(I'm not bringing up the C628 here as none exist in the US or Canada, and I believe a group in Mexico has saved one or two there- but I'd certainly support a repatriated C628 for preservation as well)

Alcoman
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Post by Alcoman »

While I agree with much of what is being said in the above post, there are a couple of points to ponder :
1) How do you define preservation? Just because a shortline is running Alcos does not mean that they are perserved. Yes, they will be around alot longer than if they been operated by a non-Alco shortline. Look what happened to the KB&S. A change in mangement could mean the difference between life and death for an Alco.
2) Starting another group will be reinventing the wheel. There are plently of groups in New York alone that need more support in the form of $$$ as well as sweat. In addition, working with a group that already has a museum will increase the chances of an Alco be saved from the scrappers torch.
3) If an Alco museum could be started, where would you put it?
4) Who has the big bucks to finance that kind of undertaking? Even an estabished museum could not do it. The land cost are out of reach in many cases.
4) The railroads in Canada are much more generous when it comes to donations. In addition, transportation is not as much as an issue as it is here in the U.S. In fact, the Canadian Railroads often tranport locomotive for free or at very low cost over their own lines. You rarely see that in this country any more.
The best way to preserve Alcos is to belong to a group who already has been saving them. There are dozens of groups around the country who are doing the same thing.

oibu
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Post by oibu »

"1) How do you define preservation? Just because a shortline is running Alcos does not mean that they are perserved. Yes, they will be around alot longer than if they been operated by a non-Alco shortline. Look what happened to the KB&S. A change in mangement could mean the difference between life and death for an Alco. "

This is precisely why I broke the already-preserved units from those still active or extant but "in limbo"

"2) Starting another group will be reinventing the wheel. There are plently of groups in New York alone that need more support in the form of $$$ as well as sweat. In addition, working with a group that already has a museum will increase the chances of an Alco be saved from the scrappers torch. "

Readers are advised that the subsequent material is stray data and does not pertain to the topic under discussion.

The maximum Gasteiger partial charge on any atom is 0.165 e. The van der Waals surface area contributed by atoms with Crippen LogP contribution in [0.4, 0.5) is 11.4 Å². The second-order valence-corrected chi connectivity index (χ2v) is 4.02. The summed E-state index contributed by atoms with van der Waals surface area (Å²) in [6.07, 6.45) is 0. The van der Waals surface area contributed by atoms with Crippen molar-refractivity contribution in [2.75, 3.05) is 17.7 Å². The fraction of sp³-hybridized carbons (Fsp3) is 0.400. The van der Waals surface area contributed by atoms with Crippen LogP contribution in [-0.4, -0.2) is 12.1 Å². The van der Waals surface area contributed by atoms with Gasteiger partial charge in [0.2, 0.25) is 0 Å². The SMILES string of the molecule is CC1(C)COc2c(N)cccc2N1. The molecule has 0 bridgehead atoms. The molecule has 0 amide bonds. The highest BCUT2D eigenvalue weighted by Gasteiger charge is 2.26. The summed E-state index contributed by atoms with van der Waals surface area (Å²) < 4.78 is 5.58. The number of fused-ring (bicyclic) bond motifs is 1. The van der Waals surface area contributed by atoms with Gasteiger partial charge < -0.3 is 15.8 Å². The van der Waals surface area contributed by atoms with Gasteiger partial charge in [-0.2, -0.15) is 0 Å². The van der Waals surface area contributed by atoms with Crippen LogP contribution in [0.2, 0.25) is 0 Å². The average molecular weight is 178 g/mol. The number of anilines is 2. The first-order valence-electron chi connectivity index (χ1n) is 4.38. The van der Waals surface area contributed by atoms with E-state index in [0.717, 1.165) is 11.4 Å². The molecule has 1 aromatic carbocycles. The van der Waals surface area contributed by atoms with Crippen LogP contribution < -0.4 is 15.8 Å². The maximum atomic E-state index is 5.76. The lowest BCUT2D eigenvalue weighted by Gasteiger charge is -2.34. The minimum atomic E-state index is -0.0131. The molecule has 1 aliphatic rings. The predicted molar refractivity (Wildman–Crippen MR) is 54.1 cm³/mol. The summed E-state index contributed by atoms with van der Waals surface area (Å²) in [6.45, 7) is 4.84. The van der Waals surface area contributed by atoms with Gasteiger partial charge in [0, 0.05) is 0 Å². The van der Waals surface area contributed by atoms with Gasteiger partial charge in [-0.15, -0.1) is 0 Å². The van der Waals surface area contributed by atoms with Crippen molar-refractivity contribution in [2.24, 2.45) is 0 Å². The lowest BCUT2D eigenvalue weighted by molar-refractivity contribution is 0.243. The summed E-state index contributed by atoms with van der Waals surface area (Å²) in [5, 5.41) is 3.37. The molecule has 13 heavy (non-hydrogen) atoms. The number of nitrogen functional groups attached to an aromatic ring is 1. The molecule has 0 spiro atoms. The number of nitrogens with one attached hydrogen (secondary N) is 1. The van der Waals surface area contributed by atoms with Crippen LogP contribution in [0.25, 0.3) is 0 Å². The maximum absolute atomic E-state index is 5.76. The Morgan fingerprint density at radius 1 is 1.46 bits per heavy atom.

Agreed, this is why I threw out the names of a few of them.

"3) If an Alco museum could be started, where would you put it? "

The obvious choice would be somewhere in NY, either in the capital district or south from there to have geographic relevance AND access to a heavily populated area.


"4) Who has the big bucks to finance that kind of undertaking? Even an estabished museum could not do it. The land cost are out of reach in many cases. "

My point is, relatively speaking, it might not requrie "big bucks" to move a unit to an existing "safe haven". For iinstance, if the unit could be donated as a tax-writeoff by teh owner, and moved to a place that already had space for it and would be interested in owning or "hosting" it, the only costs would be making the unit moveable (which could be costly or not- for isnatnce, teh CBNS 2029 just did move to the M&E, and the NYS&W 77 moved not too long ago) and paying to move it (which again, it would hardly eb prohibitive to move a unit by rail from northern NJ or upstate NY to soem other upstate NY location)


"4) The railroads in Canada are much more generous when it comes to donations. In addition, transportation is not as much as an issue as it is here in the U.S. In fact, the Canadian Railroads often tranport locomotive for free or at very low cost over their own lines. You rarely see that in this country any more. "

All true, but we wouldn't be able to get much help from the Candian lines since at this point most of these units are in the US.


"The best way to preserve Alcos is to belong to a group who already has been saving them. There are dozens of groups around the country who are doing the same thing."

I agree in principle; however most of the Alco preservation is of smaller units that are often more common (i.e, several are already preserved) and/or are more appropriate for a shortline/scenic RR excursion operation setting; The ONLY "big" that has been prserved in the US is the RDG 5308! And I am not aware of any groups that are actively targeting further big Alco/MLW preservation goals.

If there are some, who are they?

oibu
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Post by oibu »

I guess the overall point is, a genuine "Alco Museum" or at least soemthing that would serve as such in spirit and holdings is something worthwhile.

But more to the point and more urgent, is that the remains "bigs" be saved. I don't really care who does it where or how, if they all end up in one place or if various individuals and organizations each target one and "bring it home." As long as they are saved from the torch, restored/maintained, viewable by the public, and in safe, stable hands- as far as I;m concerned that's what matters.